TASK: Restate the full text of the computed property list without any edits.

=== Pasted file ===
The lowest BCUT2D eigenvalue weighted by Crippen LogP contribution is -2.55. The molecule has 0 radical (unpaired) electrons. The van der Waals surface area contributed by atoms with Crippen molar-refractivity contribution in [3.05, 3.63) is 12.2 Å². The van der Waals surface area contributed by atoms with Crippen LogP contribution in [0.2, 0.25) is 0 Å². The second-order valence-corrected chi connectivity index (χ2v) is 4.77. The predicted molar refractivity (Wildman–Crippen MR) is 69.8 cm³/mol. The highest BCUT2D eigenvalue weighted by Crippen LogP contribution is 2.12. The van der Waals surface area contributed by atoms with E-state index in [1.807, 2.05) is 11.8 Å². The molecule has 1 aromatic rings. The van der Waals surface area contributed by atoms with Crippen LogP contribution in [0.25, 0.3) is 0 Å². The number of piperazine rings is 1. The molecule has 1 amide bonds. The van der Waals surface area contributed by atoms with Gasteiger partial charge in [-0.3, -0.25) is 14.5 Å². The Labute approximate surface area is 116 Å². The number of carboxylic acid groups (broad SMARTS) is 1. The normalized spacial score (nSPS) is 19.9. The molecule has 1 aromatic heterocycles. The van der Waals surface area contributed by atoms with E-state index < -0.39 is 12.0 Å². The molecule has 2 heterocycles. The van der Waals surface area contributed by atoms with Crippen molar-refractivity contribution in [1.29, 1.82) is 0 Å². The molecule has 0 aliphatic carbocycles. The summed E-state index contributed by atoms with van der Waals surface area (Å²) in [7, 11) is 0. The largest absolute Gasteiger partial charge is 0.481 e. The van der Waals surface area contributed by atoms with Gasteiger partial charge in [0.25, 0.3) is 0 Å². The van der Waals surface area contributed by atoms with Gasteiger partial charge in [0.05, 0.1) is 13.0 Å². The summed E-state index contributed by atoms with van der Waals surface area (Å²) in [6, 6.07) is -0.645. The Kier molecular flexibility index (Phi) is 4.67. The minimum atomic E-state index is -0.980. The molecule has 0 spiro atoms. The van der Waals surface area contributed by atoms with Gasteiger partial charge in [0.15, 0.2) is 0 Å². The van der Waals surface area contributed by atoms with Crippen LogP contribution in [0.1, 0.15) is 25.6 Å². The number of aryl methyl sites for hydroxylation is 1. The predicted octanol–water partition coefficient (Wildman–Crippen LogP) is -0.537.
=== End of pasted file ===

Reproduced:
The lowest BCUT2D eigenvalue weighted by Crippen LogP contribution is -2.55. The molecule has 0 radical (unpaired) electrons. The van der Waals surface area contributed by atoms with Crippen molar-refractivity contribution in [3.05, 3.63) is 12.2 Å². The van der Waals surface area contributed by atoms with Crippen LogP contribution in [0.2, 0.25) is 0 Å². The second-order valence-corrected chi connectivity index (χ2v) is 4.77. The predicted molar refractivity (Wildman–Crippen MR) is 69.8 cm³/mol. The highest BCUT2D eigenvalue weighted by Crippen LogP contribution is 2.12. The van der Waals surface area contributed by atoms with E-state index in [1.807, 2.05) is 11.8 Å². The molecule has 1 aromatic rings. The van der Waals surface area contributed by atoms with Crippen LogP contribution in [0.25, 0.3) is 0 Å². The number of piperazine rings is 1. The molecule has 1 amide bonds. The van der Waals surface area contributed by atoms with Gasteiger partial charge in [-0.3, -0.25) is 14.5 Å². The Labute approximate surface area is 116 Å². The number of carboxylic acid groups (broad SMARTS) is 1. The normalized spacial score (nSPS) is 19.9. The molecule has 1 aromatic heterocycles. The van der Waals surface area contributed by atoms with E-state index < -0.39 is 12.0 Å². The molecule has 2 heterocycles. The van der Waals surface area contributed by atoms with Crippen molar-refractivity contribution in [1.29, 1.82) is 0 Å². The molecule has 0 aliphatic carbocycles. The summed E-state index contributed by atoms with van der Waals surface area (Å²) in [7, 11) is 0. The largest absolute Gasteiger partial charge is 0.481 e. The van der Waals surface area contributed by atoms with Gasteiger partial charge in [0.25, 0.3) is 0 Å². The van der Waals surface area contributed by atoms with Gasteiger partial charge in [0.05, 0.1) is 13.0 Å². The summed E-state index contributed by atoms with van der Waals surface area (Å²) in [6, 6.07) is -0.645. The Kier molecular flexibility index (Phi) is 4.67. The minimum atomic E-state index is -0.980. The molecule has 0 spiro atoms. The van der Waals surface area contributed by atoms with Gasteiger partial charge in [0.15, 0.2) is 0 Å². The van der Waals surface area contributed by atoms with Crippen LogP contribution in [0.1, 0.15) is 25.6 Å². The number of aryl methyl sites for hydroxylation is 1. The predicted octanol–water partition coefficient (Wildman–Crippen LogP) is -0.537.